Policy Press

Turning Global Rights into Local Realities

Realizing Children’s Rights in Ghana’s Pluralistic Society

By Afua Twum-Danso Imoh

Published

Jul 15, 2024

Page count

208 pages

Browse the series

Sociology of Children and Families

ISBN

978-1529227628

Dimensions

234 x 156 mm

Imprint

Bristol University Press

Published

Jul 15, 2024

Page count

208 pages

Browse the series

Sociology of Children and Families

ISBN

978-1529227635

Dimensions

234 x 156 mm

Imprint

Bristol University Press
Turning Global Rights into Local Realities

Focusing on Ghana, the first country in sub-Saharan Africa to gain independence from European colonial rule and the first in the world to ratify the UN Convention on the Rights of the Child, this book explores how dominant children's rights principles interact with the lived realities of a range of children’s lives.

The author considers the changeability and inconsistencies of childhoods within this context and the factors that underpin these varied intersections, including cultural norms, British colonial legacy, the influence of Christianity, urbanization, and social, economic and political transformations.

Challenging one-dimensional portrayals of childhoods in the Global South, the author highlights the need for more holistic approaches to the study of children’s lives and children’s rights realization in Southern contexts.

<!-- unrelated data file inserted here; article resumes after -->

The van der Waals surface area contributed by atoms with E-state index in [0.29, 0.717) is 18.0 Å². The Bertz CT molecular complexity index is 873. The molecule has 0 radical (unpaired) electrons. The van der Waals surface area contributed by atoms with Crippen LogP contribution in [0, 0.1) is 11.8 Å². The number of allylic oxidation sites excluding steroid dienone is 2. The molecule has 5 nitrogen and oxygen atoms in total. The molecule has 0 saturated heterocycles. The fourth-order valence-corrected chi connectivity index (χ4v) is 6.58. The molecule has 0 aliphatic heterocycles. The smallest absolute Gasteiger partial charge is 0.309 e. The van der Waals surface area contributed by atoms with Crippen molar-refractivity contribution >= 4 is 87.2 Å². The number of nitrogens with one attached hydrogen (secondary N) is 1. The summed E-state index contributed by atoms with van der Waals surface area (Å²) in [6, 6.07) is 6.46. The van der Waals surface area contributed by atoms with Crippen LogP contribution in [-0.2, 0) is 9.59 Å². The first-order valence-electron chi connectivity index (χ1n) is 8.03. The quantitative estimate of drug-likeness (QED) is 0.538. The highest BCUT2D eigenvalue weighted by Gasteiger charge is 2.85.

Afua Twum-Danso Imoh is Associate Professor in Global Childhoods and Welfare at the University of Bristol.

Introduction

1. Tracing the Western Origins of Global Children’s Rights Discourses

2. From the National to the International: The Makings of the Global Discourse of Children’s Rights

3. Global Children’s Rights Discourses: Imperialistic, Irrelevant, and Inapplicable to Southern Contexts?

4. Historical Approaches to Child Welfare in Ghana

5. From Marginal to Central: Tracing the Deployment of Children’s Rights Language in Laws and Action in Ghana

6. Exploring the Multiplicity of Childhoods and Child Rearing Practices in a Pluralistic Society and the Implications for Children’s Rights

7. The Plurality of Childhoods and the Significance for Rights Discourses: An Exploration of Child Duty and Work Against a Backdrop of Social Inequality

8. Implications of the Pluralities of Childhood Conceptualizations and Lived Experiences in the Global South for Studies of Children’s Rights